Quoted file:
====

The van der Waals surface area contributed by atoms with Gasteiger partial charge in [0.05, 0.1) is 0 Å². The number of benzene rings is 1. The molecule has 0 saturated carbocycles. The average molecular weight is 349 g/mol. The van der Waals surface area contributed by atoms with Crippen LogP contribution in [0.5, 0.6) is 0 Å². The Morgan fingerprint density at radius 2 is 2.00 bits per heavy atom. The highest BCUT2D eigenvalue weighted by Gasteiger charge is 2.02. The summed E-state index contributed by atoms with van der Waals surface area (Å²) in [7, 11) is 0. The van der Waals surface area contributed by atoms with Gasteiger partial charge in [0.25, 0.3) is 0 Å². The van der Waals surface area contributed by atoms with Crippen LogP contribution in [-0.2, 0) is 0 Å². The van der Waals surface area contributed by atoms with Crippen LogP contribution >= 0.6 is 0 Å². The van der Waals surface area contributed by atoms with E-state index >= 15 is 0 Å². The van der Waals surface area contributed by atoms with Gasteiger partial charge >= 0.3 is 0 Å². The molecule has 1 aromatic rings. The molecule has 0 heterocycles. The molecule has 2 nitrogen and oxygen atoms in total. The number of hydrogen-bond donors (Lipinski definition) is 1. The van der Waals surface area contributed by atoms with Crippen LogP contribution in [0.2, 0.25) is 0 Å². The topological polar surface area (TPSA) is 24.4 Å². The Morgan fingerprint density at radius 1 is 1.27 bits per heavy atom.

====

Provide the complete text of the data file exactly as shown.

The van der Waals surface area contributed by atoms with Gasteiger partial charge in [0.05, 0.1) is 0 Å². The number of benzene rings is 1. The molecule has 0 saturated carbocycles. The average molecular weight is 349 g/mol. The van der Waals surface area contributed by atoms with Crippen LogP contribution in [0.5, 0.6) is 0 Å². The Morgan fingerprint density at radius 2 is 2.00 bits per heavy atom. The highest BCUT2D eigenvalue weighted by Gasteiger charge is 2.02. The summed E-state index contributed by atoms with van der Waals surface area (Å²) in [7, 11) is 0. The van der Waals surface area contributed by atoms with Gasteiger partial charge in [0.25, 0.3) is 0 Å². The van der Waals surface area contributed by atoms with Crippen LogP contribution in [-0.2, 0) is 0 Å². The van der Waals surface area contributed by atoms with Crippen LogP contribution >= 0.6 is 0 Å². The van der Waals surface area contributed by atoms with E-state index >= 15 is 0 Å². The van der Waals surface area contributed by atoms with Gasteiger partial charge >= 0.3 is 0 Å². The molecule has 1 aromatic rings. The molecule has 0 heterocycles. The molecule has 2 nitrogen and oxygen atoms in total. The number of hydrogen-bond donors (Lipinski definition) is 1. The van der Waals surface area contributed by atoms with Crippen LogP contribution in [0.2, 0.25) is 0 Å². The topological polar surface area (TPSA) is 24.4 Å². The Morgan fingerprint density at radius 1 is 1.27 bits per heavy atom.